I ask, "What right does a group of men have to ruin peoples lives and break up families, just because we exercise our God given right to choose for ourselves what we will and will not believe?" Witnesses knock on doors and encourage everyone to examine their religion as to what it teaches, and to decide for themselves what they will believe. We shouldnít just go along with a belief system merely because that is what our parents and grandparents believed, they say. But do they encourage Witnesses to do the same? (Mankindís Search For God - pg. 8, par. 12; pg. 22, par. 8)

Well, I did follow that published advice from the Watchtower Society, and many, many worldwide are doing the same. It is our own personal choice, based on our own study and research. I have not simply acquiesced to my husbandís beliefs. My mother thinks that he has drawn me away, as if I was some naÔve little puppy dog following along. Give me a break! I am a grown woman who has a mind of her own and can think for herself. I told her this, and that she was insulting my intelligence. She seems to think she failed me somehow in my training. I assured her that was not the case. I believe she did the best she could, and firmly believed she was doing right, just as David and I did in raising our own children. Looking back, I am very thankful for my training in good family relationships and morals. From an early age, I always had a desire for spiritual things. I wanted to go to church and Sunday school. The training as a witness was not bad, but I know that I could have received the same training from one of the many other Christian religions, if that is what our family had become. There are many, many wonderful Christian people in this world who are clean, decent and moral. They donít drink to excess, smoke, or use foul language. They raise wonderful families, just as many JWs do. Who are we to cut them off as "bad association," just because they are not JWs? Isnít this judging them as unworthy? Is that our place? Are we the judge?

It is not, and never has been, my intention to convert anyone to my personal way of thinking. My mother asked questions and I endeavored to answer them honestly and show why I think the way I do. She, and our sons and their families, or anyone else, are free to go whatever direction they choose. All I ask is that I am accorded the same right and not made to feel like Iím being punished because I choose to think for myself. If we carry on our life based on whether some human approves or disapproves, then we are not living our lives based on Christian freedom. We are each responsible for every decision we make in life, and we answer only to Jesus Christ, our Master. (1 Jo 4:1, ! Cor 2:15, Eph 5:10, Phil 1:10, 1 Thes 5:21, Acts 17:11, 2 Cor 13:5, Rom 12:2, Matt 7:7, Gal 1:8)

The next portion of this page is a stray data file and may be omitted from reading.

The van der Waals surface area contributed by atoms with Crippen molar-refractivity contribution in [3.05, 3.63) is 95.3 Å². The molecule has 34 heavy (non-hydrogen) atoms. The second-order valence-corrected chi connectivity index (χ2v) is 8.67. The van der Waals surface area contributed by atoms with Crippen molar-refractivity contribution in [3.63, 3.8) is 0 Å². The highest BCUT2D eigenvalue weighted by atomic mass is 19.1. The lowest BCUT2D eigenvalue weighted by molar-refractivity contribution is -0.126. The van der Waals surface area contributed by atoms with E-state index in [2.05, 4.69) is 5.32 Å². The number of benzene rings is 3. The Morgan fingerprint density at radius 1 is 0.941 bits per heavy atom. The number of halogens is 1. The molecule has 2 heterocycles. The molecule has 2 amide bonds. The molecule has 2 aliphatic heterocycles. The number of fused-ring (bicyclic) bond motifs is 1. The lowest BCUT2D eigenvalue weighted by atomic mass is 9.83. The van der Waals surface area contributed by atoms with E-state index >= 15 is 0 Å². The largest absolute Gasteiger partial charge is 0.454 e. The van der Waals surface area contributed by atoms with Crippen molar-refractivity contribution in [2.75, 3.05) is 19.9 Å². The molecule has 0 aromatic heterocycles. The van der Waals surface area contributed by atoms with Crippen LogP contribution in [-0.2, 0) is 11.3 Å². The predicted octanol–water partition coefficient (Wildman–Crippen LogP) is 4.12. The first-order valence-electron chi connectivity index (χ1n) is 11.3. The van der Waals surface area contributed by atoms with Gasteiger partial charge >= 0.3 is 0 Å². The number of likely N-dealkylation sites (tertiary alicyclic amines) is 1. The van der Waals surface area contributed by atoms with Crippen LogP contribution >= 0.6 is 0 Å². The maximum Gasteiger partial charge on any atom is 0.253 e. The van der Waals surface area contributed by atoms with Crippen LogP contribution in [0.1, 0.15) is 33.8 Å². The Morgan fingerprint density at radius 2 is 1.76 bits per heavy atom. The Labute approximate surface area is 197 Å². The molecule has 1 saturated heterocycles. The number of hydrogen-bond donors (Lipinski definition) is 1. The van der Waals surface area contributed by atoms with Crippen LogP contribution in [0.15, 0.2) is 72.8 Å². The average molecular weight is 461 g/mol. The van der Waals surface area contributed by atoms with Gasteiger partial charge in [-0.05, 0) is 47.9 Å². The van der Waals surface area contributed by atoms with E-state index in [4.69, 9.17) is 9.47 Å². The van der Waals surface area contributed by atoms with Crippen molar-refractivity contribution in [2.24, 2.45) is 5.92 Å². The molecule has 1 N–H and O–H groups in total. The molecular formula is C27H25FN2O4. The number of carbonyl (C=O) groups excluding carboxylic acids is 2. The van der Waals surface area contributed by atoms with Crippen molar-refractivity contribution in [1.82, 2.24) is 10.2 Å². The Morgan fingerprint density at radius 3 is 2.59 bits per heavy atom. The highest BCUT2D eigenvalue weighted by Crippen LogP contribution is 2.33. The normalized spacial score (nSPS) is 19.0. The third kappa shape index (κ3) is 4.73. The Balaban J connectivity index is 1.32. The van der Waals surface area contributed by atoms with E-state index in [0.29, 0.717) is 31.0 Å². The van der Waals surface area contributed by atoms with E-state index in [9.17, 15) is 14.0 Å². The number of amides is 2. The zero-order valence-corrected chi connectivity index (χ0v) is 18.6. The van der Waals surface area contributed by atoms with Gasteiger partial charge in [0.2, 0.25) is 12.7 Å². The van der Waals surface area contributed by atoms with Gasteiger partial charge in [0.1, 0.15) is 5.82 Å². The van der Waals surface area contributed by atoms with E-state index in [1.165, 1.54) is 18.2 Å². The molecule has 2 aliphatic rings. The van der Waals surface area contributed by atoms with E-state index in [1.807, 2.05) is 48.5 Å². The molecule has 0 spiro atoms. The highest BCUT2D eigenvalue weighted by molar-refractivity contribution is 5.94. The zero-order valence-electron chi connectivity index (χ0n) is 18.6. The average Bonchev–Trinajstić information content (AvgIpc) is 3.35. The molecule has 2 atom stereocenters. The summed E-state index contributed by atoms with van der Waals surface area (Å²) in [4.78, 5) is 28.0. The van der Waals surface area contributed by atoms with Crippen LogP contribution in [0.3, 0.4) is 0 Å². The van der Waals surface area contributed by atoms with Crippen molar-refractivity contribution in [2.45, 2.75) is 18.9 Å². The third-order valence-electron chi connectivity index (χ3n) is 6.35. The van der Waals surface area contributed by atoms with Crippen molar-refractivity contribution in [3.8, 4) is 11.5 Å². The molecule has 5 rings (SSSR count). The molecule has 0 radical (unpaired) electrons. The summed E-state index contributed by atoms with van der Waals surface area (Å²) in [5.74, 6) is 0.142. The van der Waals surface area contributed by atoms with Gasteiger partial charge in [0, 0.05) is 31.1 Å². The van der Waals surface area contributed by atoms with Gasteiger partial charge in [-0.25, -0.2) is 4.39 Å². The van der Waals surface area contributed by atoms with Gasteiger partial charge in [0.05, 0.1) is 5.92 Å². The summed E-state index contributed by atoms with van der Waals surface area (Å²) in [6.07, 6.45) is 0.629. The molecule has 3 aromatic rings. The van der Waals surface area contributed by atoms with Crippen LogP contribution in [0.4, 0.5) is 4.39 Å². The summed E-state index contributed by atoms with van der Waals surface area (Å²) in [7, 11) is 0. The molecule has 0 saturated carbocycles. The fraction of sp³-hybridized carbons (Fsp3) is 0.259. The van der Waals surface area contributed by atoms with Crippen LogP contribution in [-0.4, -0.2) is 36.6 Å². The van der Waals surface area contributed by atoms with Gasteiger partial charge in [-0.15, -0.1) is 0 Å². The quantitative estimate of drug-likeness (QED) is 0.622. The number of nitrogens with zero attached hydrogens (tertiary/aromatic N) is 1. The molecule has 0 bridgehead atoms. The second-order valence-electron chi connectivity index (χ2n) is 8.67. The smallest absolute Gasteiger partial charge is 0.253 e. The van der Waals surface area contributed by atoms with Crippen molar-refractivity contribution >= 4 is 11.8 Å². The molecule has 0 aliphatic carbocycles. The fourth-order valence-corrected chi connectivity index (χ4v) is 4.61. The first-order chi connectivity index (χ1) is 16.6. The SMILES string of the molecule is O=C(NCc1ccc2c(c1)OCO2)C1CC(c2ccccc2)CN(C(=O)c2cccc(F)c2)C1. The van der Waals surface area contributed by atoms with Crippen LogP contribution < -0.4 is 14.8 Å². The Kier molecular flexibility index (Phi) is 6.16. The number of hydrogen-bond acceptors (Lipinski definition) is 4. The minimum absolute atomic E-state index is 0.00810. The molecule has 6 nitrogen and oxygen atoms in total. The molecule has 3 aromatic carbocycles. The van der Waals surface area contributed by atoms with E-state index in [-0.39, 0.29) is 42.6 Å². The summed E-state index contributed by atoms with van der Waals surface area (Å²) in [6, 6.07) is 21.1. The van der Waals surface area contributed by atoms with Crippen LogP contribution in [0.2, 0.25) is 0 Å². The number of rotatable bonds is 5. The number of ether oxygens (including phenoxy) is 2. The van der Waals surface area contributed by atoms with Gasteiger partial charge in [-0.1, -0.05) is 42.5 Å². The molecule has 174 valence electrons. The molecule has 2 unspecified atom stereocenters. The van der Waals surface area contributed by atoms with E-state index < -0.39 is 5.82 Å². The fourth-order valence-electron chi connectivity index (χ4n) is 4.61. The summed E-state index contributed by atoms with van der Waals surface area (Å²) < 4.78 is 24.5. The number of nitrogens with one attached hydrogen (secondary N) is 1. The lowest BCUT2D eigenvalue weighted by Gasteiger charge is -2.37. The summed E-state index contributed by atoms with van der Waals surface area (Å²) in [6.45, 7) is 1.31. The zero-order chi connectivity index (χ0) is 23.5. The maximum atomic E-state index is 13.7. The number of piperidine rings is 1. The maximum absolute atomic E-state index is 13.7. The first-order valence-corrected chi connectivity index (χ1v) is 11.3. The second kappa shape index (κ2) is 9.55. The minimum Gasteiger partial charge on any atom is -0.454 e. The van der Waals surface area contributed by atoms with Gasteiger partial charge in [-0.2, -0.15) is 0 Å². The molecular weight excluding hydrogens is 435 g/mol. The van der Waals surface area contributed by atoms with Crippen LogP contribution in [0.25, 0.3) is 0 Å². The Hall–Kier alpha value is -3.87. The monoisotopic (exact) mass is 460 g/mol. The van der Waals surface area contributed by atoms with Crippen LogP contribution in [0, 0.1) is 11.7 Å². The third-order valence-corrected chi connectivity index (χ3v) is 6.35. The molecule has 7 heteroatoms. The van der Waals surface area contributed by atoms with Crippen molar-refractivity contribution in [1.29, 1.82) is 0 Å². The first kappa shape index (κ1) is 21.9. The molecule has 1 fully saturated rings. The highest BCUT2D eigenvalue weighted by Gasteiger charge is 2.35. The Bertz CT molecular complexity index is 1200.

In all my research I have discovered many discrepancies and constant changes within the Jehovahís Witnesses religion. However, I have not lost my faith in God, Jesus Christ or the ransom. It is stronger now than it ever was. My focus has become more spiritual. I want to read the Bible and I find its message to be simple - not complicated and hard to understand. If we just read what it says, there is no problem knowing what it means. I have begun to develop a much closer relationship with my Heavenly Father, and his son. I know that God does not have his spirit on any person or organization that suppresses Christian freedom. That is totally in opposition to everything he stands for, including unconditional love, forgiveness, and mercy.

The conclusions I have come to have nothing to do with what any one person did or did not do, and I was not offended by anyone. I know that humans are imperfect and make mistakes. I was in search of truth and understanding. I prayed for that, and my prayers were answered. My decision was based on knowledge and a deeply heart-felt desire to know God, not on emotion. I hope my story will somehow help others who are actively searching for truth, and that they too will find it.

Since my husband and I have left the organization, I have been asked where we go now. The question is not "Where will you go away to?" but "to whom will you go?" The answer is Jesus Christ, not any man-made religious movement. Truth is in the Bible, and in the teachings of Jesus Christ, not in a fleshly organization. I keep remembering that "Christ died for all men." He didnít die just for Jehovahís Witnesses, or any other select group, but truly for all men. That is the promise we are given in the Bible.

In April, 1999, one month after I was disfellowshipped, I was diagnosed with breast cancer. I am undergoing treatment, and am doing well. I was told recently, that a "sister" in the local congregation had made a comment that itís "too bad Sharon is not in good standing with the congregation, because there is a Witness in Oregon, who has had good success in helping cure this kind of cancer, but she would never treat a disfellowshipped person." To me, that is just a disgusting thing to say. How Christian is that? It just makes it more clear to me how distant that life is to me now, and how glad I am to be separated from it.

story submitted by Marilyn Maxfield King

Sharon Kennedy